פורסם על ידי Mordechai Tzion ב- 12:34
Question: One of the Chief Rabbis of Yerushalayim, Ha-Rav Shlomo Amar, rules that in the neighborhood of Ramot, Purim should be celebrated on the 14th of Adar, since there is considerable distance between it and the other neighborhoods of Yerushalayim. The other Chief Rabbi of Yerushalayim, rules to celebrate Purim in Ramot on the 15th, as in the other neighborhoods of Yerushalayim, since it is in fact connected to it. Both of the Chief Rabbis of Israel, Ha-Rav Yitzchak Yosef and Ha-Rav David Lau also rule to celebrate it on the 15th. Whom does the Halachah follow? Who is the Mara De-Atra?! I am totally confused!
Answer: I am not going to place my head between these giant mountains, lest my skull be crushed. I therefore will not discuss the specific question, but rather the general question of who is the Mara De-Atra of that place.
The Gemara states (Shabbat 130a) that in Rabbi Eliezer ben Hurkenos’ region, trees would be chopped down on Shabbat to provide coals needed to make the circumcision knife. This was the custom, even though Rabbi Eliezer ben Hurkenos was the only one who ruled that this was permissible. Similarly, in Rabbi Yossi Ha-Gelili’s sphere of influence, people would consume fowl and milk together, because he deemed it permissible. This, is despite the fact that he alone ruled this way, and the general principle that the law follows the majority. Conclusion: we follow the rulings of the local Rabbi, due to the principle of showing honor to Torah scholars, as explained in Shut Ha-Rashba (1:253), as well as Rama (Choshen Mishpat 25:2).
There is a general principle of Halachah: "The Rabbi from Minsk should not interfere in a question for the Rabbi from Pinsk". Ha-Rav Moshe Feinstein related that he once received a letter from the Chinuch Atzma'ei in Eretz Yisrael regarding a dispute between Ha-Rav Yechezkel Abramsky and Ha-Rav Zalman Sorotzkin, and asking for his opinion on the matter. He said that he does not interfere with matters relating to Eretz Yisrael, and the authorities there must answer the question. He said that the Rabbi from Minsk should not interfere in a question for the Rabbi from Pinsk. It is known that Reb Moshe was an expert in Seder Zeraim and even had a manuscript of his commentary on Seder Zeraim in the Yerushalami, but he did not publish it since he did not want to interfere with rulings of Mitzvot relating to Eretz Yisrael (Meged Givot Olam Volume 1, p. 55. Volume 2, pp. 31-32). Similarly, when Ha-Rav Aharon Lichtenstein would be asked questions relating to America, he would say: Ask the Rabbis of America (We heard this in the eulogy of Ha-Rav Mordechai Willig, one of the Roshei Yeshiva of Yeshiva University, for Ha-Rav Lichtenstein).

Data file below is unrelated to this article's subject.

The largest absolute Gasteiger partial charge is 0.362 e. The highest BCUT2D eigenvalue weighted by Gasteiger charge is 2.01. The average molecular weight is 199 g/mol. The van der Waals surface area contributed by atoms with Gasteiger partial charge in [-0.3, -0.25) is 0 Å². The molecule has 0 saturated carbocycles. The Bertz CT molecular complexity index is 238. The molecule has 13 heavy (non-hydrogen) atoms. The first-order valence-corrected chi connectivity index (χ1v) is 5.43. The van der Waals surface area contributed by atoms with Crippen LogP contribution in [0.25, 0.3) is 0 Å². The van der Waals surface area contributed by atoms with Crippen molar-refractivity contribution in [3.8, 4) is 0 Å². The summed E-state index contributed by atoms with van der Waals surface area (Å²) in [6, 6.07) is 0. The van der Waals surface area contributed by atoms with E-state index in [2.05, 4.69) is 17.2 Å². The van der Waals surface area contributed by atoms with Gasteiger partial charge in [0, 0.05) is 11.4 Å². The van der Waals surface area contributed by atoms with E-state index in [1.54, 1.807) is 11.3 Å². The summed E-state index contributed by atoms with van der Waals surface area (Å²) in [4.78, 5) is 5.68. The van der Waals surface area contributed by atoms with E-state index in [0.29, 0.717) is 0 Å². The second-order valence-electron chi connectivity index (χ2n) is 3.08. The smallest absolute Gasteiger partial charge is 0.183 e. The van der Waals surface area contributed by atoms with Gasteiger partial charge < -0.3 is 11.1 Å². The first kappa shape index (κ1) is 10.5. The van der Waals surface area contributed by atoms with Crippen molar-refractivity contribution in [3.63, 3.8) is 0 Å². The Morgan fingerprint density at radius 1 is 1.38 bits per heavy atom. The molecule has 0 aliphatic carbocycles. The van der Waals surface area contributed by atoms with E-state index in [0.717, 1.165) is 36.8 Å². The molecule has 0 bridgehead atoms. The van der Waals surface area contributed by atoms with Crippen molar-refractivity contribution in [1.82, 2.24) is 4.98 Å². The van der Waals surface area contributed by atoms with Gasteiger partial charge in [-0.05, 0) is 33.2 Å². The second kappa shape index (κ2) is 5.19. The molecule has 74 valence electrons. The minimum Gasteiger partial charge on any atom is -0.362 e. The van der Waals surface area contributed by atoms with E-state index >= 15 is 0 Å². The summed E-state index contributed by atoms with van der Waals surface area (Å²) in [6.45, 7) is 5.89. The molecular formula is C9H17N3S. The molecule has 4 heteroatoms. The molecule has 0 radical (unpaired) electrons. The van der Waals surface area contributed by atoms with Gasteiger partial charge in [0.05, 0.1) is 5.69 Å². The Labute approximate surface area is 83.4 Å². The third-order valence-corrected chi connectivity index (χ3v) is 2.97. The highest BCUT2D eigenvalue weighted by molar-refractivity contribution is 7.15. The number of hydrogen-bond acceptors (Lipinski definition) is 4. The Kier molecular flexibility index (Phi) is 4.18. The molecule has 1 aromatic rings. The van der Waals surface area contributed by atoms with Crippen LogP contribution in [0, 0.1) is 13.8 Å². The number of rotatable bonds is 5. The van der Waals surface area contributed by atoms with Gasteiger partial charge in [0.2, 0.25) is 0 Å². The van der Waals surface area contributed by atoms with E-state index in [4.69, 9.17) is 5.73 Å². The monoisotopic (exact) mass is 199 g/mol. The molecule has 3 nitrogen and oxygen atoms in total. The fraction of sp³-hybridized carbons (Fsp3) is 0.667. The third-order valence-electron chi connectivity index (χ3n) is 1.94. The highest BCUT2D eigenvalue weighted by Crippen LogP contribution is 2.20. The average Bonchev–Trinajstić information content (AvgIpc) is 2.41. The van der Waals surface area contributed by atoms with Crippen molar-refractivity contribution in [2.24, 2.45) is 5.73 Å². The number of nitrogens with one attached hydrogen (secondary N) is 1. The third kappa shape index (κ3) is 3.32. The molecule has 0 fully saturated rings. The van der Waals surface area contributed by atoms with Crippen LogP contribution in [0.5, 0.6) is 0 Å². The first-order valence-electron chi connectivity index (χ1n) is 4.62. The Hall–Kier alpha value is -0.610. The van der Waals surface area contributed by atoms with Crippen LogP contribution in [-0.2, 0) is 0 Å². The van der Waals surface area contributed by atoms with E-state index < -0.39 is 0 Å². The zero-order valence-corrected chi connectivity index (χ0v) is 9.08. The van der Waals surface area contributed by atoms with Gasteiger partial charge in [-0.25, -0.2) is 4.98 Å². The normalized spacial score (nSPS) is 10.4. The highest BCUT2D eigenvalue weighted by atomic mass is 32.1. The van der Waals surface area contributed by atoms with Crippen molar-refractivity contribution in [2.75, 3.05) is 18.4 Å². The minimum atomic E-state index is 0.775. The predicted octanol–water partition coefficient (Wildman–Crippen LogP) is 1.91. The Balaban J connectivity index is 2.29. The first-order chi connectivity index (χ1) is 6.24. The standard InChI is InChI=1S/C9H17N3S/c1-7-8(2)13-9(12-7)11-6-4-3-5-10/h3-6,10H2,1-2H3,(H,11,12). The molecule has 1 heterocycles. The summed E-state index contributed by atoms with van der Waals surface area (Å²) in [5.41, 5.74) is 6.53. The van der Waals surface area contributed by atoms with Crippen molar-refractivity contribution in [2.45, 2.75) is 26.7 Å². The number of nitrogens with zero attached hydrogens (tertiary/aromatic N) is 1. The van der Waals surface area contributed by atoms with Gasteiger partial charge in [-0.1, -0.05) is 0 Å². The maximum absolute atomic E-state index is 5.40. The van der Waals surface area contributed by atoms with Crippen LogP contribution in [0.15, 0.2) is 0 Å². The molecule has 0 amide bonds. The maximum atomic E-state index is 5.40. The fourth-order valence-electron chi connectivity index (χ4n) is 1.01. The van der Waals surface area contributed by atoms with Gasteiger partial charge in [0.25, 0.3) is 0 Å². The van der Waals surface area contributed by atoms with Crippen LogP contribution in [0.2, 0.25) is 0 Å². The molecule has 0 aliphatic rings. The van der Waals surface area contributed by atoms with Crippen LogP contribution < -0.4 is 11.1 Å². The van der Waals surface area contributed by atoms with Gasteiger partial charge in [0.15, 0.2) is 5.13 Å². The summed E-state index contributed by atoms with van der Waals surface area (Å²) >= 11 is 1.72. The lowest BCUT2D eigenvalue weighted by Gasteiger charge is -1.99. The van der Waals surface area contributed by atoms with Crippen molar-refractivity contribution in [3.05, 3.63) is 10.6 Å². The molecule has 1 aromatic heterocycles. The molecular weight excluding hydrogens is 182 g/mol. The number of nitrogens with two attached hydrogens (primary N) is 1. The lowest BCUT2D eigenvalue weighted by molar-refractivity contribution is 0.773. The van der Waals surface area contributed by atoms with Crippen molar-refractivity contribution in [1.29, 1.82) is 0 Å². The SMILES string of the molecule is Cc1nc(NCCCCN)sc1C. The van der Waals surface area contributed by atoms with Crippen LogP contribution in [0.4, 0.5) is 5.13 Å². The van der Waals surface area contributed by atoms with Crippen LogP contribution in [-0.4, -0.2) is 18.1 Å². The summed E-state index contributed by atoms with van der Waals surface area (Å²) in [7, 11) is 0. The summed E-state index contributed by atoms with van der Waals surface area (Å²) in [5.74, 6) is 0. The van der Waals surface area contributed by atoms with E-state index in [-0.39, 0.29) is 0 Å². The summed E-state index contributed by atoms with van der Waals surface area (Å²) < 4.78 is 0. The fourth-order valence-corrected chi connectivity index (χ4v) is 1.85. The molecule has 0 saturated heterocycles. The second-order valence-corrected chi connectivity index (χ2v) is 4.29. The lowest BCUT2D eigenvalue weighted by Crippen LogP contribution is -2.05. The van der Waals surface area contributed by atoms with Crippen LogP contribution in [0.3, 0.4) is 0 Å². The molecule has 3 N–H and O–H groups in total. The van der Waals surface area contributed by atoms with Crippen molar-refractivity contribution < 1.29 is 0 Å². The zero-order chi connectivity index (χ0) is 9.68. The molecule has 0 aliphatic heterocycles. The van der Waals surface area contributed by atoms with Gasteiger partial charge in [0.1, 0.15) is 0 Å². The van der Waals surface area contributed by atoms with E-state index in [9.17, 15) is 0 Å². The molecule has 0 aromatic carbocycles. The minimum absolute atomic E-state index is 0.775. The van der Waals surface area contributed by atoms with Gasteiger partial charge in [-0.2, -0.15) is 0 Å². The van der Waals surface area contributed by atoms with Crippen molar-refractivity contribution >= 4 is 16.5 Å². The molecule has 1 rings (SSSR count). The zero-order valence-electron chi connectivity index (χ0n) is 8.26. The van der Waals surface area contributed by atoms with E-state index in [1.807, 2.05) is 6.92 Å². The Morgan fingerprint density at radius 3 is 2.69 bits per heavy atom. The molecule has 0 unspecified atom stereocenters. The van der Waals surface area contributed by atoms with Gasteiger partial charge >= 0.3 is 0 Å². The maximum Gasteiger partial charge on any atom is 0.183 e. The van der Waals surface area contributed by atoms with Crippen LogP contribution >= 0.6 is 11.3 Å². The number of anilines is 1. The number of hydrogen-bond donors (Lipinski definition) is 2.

I, the humble one, therefore cannot rule on this matter, since there is a Mara De-Atra of Yerushalayim, and I do not fill this role.
But the question remains, who is the Mara De-Atra: The Chief Rabbis of Israel or the Chief Rabbis of Yerushalayim? Simply, the Chief Rabbis of Israel are the Mara De-Atra relating to issues of Klal-Yisrael, such as conversion, Kashrut, the Kotel, the Temple Mount, etc. And each local Rabbi is the Mara De-Atra of his locale. Otherwise, the Chief Rabbis could contradict every ruling of the local Rabbis.
In this case, however, there is a dispute between the two Rabbis of Yerushalayim!